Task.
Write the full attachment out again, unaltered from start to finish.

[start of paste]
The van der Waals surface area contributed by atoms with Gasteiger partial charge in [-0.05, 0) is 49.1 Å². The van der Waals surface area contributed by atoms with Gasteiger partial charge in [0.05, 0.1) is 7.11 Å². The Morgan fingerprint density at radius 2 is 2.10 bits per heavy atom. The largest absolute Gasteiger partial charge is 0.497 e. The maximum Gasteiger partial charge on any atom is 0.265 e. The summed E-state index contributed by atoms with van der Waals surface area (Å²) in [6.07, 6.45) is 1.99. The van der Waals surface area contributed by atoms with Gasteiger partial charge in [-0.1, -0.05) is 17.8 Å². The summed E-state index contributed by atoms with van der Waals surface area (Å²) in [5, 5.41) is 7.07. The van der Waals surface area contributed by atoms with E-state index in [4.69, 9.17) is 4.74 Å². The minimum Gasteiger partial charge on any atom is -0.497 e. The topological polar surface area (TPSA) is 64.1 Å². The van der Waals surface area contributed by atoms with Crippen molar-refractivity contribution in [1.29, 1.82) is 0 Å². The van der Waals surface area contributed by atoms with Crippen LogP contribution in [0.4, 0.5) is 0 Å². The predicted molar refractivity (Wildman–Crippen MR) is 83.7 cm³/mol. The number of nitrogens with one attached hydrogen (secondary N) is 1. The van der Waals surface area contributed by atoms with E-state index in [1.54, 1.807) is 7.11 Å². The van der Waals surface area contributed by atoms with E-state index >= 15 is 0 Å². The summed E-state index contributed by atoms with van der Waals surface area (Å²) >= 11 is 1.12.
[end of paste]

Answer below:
The van der Waals surface area contributed by atoms with Gasteiger partial charge in [-0.05, 0) is 49.1 Å². The van der Waals surface area contributed by atoms with Gasteiger partial charge in [0.05, 0.1) is 7.11 Å². The Morgan fingerprint density at radius 2 is 2.10 bits per heavy atom. The largest absolute Gasteiger partial charge is 0.497 e. The maximum Gasteiger partial charge on any atom is 0.265 e. The summed E-state index contributed by atoms with van der Waals surface area (Å²) in [6.07, 6.45) is 1.99. The van der Waals surface area contributed by atoms with Gasteiger partial charge in [-0.1, -0.05) is 17.8 Å². The summed E-state index contributed by atoms with van der Waals surface area (Å²) in [5, 5.41) is 7.07. The van der Waals surface area contributed by atoms with E-state index in [4.69, 9.17) is 4.74 Å². The minimum Gasteiger partial charge on any atom is -0.497 e. The topological polar surface area (TPSA) is 64.1 Å². The van der Waals surface area contributed by atoms with Crippen molar-refractivity contribution in [1.29, 1.82) is 0 Å². The van der Waals surface area contributed by atoms with Crippen LogP contribution in [0.4, 0.5) is 0 Å². The predicted molar refractivity (Wildman–Crippen MR) is 83.7 cm³/mol. The number of nitrogens with one attached hydrogen (secondary N) is 1. The van der Waals surface area contributed by atoms with E-state index in [1.54, 1.807) is 7.11 Å². The van der Waals surface area contributed by atoms with E-state index >= 15 is 0 Å². The summed E-state index contributed by atoms with van der Waals surface area (Å²) >= 11 is 1.12.